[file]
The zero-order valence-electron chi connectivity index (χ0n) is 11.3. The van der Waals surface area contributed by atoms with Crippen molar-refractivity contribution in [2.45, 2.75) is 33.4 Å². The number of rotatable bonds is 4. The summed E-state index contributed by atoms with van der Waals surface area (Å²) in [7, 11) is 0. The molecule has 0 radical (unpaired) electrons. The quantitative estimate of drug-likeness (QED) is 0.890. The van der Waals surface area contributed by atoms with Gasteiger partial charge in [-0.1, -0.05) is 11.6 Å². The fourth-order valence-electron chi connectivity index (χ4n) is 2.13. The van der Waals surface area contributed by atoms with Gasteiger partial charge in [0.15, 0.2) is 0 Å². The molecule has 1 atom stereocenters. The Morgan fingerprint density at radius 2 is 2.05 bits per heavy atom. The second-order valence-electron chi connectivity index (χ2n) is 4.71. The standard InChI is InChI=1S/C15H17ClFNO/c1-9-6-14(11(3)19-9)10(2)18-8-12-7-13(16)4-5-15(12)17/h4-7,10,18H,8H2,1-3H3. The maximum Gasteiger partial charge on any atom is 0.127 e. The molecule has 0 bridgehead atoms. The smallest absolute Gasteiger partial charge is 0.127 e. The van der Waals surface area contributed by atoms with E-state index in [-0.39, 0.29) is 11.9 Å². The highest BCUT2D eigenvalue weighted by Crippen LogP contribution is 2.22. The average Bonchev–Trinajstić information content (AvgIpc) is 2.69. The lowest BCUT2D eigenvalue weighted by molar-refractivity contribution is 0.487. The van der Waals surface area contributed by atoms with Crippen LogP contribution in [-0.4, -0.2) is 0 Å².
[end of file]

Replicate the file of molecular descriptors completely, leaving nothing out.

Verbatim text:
The zero-order valence-electron chi connectivity index (χ0n) is 11.3. The van der Waals surface area contributed by atoms with Crippen molar-refractivity contribution in [2.45, 2.75) is 33.4 Å². The number of rotatable bonds is 4. The summed E-state index contributed by atoms with van der Waals surface area (Å²) in [7, 11) is 0. The molecule has 0 radical (unpaired) electrons. The quantitative estimate of drug-likeness (QED) is 0.890. The van der Waals surface area contributed by atoms with Gasteiger partial charge in [-0.1, -0.05) is 11.6 Å². The fourth-order valence-electron chi connectivity index (χ4n) is 2.13. The van der Waals surface area contributed by atoms with Gasteiger partial charge in [0.15, 0.2) is 0 Å². The molecule has 1 atom stereocenters. The Morgan fingerprint density at radius 2 is 2.05 bits per heavy atom. The second-order valence-electron chi connectivity index (χ2n) is 4.71. The standard InChI is InChI=1S/C15H17ClFNO/c1-9-6-14(11(3)19-9)10(2)18-8-12-7-13(16)4-5-15(12)17/h4-7,10,18H,8H2,1-3H3. The maximum Gasteiger partial charge on any atom is 0.127 e. The molecule has 0 bridgehead atoms. The smallest absolute Gasteiger partial charge is 0.127 e. The van der Waals surface area contributed by atoms with E-state index in [-0.39, 0.29) is 11.9 Å². The highest BCUT2D eigenvalue weighted by Crippen LogP contribution is 2.22. The average Bonchev–Trinajstić information content (AvgIpc) is 2.69. The lowest BCUT2D eigenvalue weighted by molar-refractivity contribution is 0.487. The van der Waals surface area contributed by atoms with Crippen LogP contribution in [-0.4, -0.2) is 0 Å².